DOE, joined by environmental advocacy groups and the Air-Conditioning, Heating, and Refrigeration Institute (AHRI), filed pleadings that opposed HARDI’s motion to (1) substitute as a petitioner in the APGA v. DOE lawsuit, (2) vacate the furnace standards in the direct final rule, and (3) challenge the air conditioner standards in the rule.
DOE argued that HARDI does not have the legal standing to become the petitioner because it did not file its own petition for review of the standards. DOE shared the opinion that HARDI could not replace APGA as petitioner because the deadline to file a petition had passed (i.e., 60 days after the publication of the direct final rule).
HARDI stressed that nothing in the text of the Energy Policy and Conservation Act (EPCA) prevents the association from substitution, and the 60-day time period is non-jurisdictional.
“This filing provides more context and precedent for HARDI to be allowed to continue to pursue the entirety of the case if the APGA-DOE settlement is accepted by the court and is reflective of the overwhelming desire of our membership to see this case through,” said Jon Melchi, director of government affairs, HARDI.
AHRI noted that HARDI’s filing only briefly addresses AHRI’s concerns regarding the “uncertainty” that is created as a result of this action, and the impact on manufacturers if the court should grant the HARDI motion.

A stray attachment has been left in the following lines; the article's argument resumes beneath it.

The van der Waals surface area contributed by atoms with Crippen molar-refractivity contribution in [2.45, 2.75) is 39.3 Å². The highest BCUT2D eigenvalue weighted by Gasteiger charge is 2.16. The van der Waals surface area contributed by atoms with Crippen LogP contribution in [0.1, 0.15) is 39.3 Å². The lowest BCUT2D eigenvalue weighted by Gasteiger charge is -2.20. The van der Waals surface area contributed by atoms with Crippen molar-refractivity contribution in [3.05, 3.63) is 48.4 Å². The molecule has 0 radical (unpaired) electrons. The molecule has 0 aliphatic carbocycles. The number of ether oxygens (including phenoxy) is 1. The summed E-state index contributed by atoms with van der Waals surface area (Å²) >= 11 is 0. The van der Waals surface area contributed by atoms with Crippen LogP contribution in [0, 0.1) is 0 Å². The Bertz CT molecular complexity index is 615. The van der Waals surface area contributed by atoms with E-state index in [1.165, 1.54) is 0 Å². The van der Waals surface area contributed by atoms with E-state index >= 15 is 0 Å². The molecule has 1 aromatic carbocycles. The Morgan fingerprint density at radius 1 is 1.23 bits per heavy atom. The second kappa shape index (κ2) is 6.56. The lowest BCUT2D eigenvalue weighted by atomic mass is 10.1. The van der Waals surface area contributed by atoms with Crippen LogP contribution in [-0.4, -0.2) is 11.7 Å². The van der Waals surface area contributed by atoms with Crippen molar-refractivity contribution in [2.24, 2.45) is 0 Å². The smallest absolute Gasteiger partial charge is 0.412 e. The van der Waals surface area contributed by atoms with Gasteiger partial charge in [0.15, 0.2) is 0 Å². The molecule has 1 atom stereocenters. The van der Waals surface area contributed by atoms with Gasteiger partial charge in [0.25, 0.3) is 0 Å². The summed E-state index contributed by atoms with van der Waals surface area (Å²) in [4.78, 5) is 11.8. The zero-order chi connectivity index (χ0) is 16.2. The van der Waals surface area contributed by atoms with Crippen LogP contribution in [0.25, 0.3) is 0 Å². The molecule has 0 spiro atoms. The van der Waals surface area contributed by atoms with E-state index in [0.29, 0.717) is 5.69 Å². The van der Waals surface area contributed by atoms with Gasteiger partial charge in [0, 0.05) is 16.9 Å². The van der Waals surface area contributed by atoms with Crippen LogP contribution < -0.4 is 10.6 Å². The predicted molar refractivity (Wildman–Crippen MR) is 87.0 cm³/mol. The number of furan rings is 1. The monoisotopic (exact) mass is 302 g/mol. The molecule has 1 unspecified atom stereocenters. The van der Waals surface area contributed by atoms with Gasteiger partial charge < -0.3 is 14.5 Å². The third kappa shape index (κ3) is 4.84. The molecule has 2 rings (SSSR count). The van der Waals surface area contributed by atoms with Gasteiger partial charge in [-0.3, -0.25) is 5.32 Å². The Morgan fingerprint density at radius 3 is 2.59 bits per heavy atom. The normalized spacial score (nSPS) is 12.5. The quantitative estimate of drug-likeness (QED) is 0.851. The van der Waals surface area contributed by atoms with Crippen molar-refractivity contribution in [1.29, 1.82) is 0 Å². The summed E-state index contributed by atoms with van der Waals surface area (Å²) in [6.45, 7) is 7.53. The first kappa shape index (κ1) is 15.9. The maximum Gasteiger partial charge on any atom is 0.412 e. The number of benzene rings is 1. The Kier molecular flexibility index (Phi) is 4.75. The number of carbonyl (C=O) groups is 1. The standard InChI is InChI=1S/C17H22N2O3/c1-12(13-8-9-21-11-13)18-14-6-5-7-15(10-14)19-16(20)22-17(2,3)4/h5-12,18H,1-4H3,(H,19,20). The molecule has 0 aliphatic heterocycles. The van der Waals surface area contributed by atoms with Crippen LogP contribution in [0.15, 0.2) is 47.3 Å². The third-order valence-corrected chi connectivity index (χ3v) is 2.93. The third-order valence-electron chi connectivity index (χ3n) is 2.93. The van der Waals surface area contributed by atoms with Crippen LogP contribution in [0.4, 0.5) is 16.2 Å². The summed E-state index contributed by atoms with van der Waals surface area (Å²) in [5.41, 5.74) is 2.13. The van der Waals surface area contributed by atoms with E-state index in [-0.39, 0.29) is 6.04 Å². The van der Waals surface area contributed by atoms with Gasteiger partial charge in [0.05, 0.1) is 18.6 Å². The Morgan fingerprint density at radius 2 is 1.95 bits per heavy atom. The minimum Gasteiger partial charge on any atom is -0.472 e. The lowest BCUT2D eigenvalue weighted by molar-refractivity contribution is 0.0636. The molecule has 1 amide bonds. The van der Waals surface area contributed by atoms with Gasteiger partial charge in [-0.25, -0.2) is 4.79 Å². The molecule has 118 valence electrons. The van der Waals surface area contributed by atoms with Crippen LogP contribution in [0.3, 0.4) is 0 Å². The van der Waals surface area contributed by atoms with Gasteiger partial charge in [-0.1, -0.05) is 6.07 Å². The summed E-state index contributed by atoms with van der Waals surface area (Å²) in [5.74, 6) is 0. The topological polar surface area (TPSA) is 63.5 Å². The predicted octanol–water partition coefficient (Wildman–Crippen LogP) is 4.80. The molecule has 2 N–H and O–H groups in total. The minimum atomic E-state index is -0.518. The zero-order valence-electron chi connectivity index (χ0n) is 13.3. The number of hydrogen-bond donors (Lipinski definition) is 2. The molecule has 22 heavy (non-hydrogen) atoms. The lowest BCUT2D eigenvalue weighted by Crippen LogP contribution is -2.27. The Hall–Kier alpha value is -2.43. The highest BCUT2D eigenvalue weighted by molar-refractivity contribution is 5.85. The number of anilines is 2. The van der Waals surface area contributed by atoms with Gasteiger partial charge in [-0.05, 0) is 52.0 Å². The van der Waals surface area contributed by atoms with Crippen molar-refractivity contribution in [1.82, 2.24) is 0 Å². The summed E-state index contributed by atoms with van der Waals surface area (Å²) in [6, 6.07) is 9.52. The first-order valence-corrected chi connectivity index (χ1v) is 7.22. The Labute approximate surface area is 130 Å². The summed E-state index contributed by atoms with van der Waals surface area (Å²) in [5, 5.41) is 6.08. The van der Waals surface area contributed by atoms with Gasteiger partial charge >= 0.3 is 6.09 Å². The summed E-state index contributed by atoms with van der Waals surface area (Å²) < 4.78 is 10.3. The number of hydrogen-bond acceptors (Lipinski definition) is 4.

HARDI’s filing was the last in a series of motions related to a proposed settlement between APGA and the DOE which would remand the energy-efficiency standard for residential gas furnaces and require the DOE to reassess the rule. It is unknown when the court will rule on the proposed settlement and HARDI’s motion. As of now, the May 1, 2013 effective date of the nonweatherized furnace standards remains in place.
Because it is uncertain when the court will make a decision, AHRI said it is evaluating options to request a delay in the May 1 effective date of the furnace standards.
Publication date: 3/4/2013